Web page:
The plan: Float dozens of miles high in a balloon, then fly a rocket to the Karman line, the 62-mile-high barrier that separates the atmosphere and the cold vacuum of space, filming the entire way. “For three hours, the world stops,” Hughes said during a live stream, imagining the reaction.

Justin Chapman, a freelance reporter, witnessed the launch while reporting a longer story on Hughes. The rocket’s green parachute tore away moments after takeoff, sending the crowd of 50 or so people into a panic, he said.

Hughes’s support team went to inspect the crash site about a half mile away, Chapman said, and returned with the harrowing news: Hughes was dead, the rocket had pancaked, and the other three parachutes never deployed.

I believe this fits the Greek definition of "tragedy" perfectly.

By the way, here is proof the Earth is a spheroid:

CH Distillery, Chicago

Welcome to stop #9 on the Brews and Choos project.

Distillery: CH Distillery, 564 W. Randolph St., Chicago
Train lines: All Ogilvie and Union Station lines. (Also CTA Green/Pink lines, Clinton)
Time from Chicago: 0 minutes (Zone A)
Distance from station: 200 m (400 m from CTA)

CH Distillery (named after carbon and hydrogen, principal ingredients in alcohol) opened in 2013 with a mission to create "the only organic vodka made from Illinois grain and a variety of core and specialty spirits." They no longer distill much of their stuff at their downtown restaurant, having opened a much larger facility in Pilsen. But they still give tours on Randolph Street.

For $13, they will give you a flight of 4 spirits. I tried their vodka (smooth and sweet with a bit of harshness in the tail), key gin (made with lime and lavender, described as "like Hendrix" but not really), London dry gin (very dry and juniper forward, would go well with tonic), and their Bourbon (101 proof, 2 years old, MGP alcohol, not ready yet).

Because of its proximity to downtown and its upscale drinks and food, CH is a popular date spot. I quite like it every so often.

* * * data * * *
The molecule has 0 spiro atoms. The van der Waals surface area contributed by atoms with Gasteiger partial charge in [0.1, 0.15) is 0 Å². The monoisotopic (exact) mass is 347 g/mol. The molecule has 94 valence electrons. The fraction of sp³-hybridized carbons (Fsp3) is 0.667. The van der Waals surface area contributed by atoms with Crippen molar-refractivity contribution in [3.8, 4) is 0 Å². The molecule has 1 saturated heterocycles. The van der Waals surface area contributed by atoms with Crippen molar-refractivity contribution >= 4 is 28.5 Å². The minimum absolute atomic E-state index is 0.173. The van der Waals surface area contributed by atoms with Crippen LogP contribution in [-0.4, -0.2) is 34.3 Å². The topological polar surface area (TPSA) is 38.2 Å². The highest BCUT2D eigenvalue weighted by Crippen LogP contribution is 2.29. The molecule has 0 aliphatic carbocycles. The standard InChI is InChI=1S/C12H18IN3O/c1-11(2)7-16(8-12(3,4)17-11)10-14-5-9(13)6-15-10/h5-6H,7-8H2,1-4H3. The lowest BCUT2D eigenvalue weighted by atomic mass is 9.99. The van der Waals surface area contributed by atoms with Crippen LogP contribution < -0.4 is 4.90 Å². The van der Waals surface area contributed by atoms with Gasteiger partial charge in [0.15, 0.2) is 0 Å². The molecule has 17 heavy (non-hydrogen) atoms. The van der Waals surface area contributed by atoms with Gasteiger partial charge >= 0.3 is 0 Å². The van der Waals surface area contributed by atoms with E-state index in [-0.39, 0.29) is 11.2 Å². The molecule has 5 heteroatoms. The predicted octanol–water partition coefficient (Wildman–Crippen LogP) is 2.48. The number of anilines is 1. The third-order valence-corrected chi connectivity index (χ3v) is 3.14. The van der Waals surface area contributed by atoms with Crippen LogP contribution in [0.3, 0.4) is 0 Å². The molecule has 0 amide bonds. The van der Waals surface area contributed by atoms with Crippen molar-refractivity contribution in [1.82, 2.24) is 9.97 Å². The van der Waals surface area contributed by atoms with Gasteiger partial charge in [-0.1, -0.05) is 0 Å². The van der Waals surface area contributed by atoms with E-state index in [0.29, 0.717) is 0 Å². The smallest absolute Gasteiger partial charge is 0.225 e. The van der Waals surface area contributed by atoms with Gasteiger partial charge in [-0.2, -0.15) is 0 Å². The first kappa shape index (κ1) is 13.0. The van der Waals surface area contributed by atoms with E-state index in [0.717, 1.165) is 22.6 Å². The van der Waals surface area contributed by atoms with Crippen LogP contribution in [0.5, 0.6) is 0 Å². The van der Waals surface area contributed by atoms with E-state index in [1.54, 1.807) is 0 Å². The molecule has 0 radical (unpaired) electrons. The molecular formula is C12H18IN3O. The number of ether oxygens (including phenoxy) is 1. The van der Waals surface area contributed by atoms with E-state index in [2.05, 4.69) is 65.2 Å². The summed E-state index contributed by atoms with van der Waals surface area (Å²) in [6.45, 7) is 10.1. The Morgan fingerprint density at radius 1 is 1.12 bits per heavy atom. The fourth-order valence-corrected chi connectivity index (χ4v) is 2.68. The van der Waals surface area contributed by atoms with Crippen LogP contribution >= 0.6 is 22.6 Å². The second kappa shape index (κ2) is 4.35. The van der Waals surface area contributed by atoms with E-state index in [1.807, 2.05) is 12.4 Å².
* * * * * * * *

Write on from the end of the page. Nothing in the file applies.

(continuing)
Beer garden? No
Dogs OK? No
Televisions? None
Serves food? Small plates, charcuterie
Would hang out with a book? Maybe
Would hang out with friends? Yes
Would go back? Yes

Dastardly Do-Right?

Via reader ML, the Royal Canadian Mounted Police have stepped in it over protests on First Nations land in northern British Columbia:

Canadian federal police had “no legal authority” to make ID checks and searches on activists seeking to block a pipeline project on Indigenous territory, according to newly released correspondence from the force’s oversight body.

The nine-page letter written by Michelaine Lahaie, chair of the Civilian Review and Complaints Commission for the RCMP, offers scathing criticism of the police’s continued use of tactics against Indigenous people which she had previously warned against.

In recent weeks, demonstrations have sprung up across the country, blockading major railway lines and obstructing access to ports and government buildings.

On Thursday, Canada’s largest rail operator, CN Rail, obtained a court injunction giving it permission to remove a blockade in St-Lambert, a suburb of Montreal.

Al Jezeera has an overview of the issues:

Wet'suwet'en hereditary chiefs, who hold authority over their land, say they were not properly consulted on the 670km (416-mile) Coastal GasLink pipeline. The company says it reached agreements with 20 elected First Nations band councils. In December, the BC Supreme Court granted Coastal GasLink an injunction to continue work on the pipeline. 

Following the arrests of Wet'suwet'en land defenders about two weeks ago, tensions have mounted as solidarity actions have grown across the country, with many calling on Prime Minister Justin Trudeau to solve the crisis.

"This is not a new resistance," said [lawyer Sylvia] McAdam, one of the founders of Idle No More, a movement born in 2012 in response to parliamentary bills that threatened Indigenous sovereignty and environmental protections.

"I think today we're reaching a boiling point where Indigenous people are so tired of the racism, they're tired of colonisation, they're tired of protecting and defending (rights and land)," she told Al Jazeera.

McAdam said Canada needs to reckon with its past and pay the debts it owes First Nations.

I'll be checking back on this story as it unfolds.

Sketchbook Brewing, Evanston

Welcome to stop #8 on the Brews and Choos project.

Brewery: Sketchbook Brewing, 821 Chicago Ave., Evanston, Ill.
Train line: Metra Union Pacific North, Evanston–Main St. (Also CTA Purple Line, Main)
Time from Chicago (Ogilvie): 20 minutes, zone C
Distance from station: 100 m (200 m from CTA)

I love Sketchbook, and have loved it since it opened a few years ago. I've visited many times, often after getting some excellent Italian food at Campagnola next door. And long after the Brews and Choos project finishes up, I'll keep going back to Sketchbook whenever I find myself near Main and Chicago.

On my most recent visit, I just had a pint of No Parking Citra Pale Ale, a delicious, low-alcohol (4.4%) pale. But I've never had a bad beer there. And at my most recent house party, we emptied a growler of No Parking in no time at all.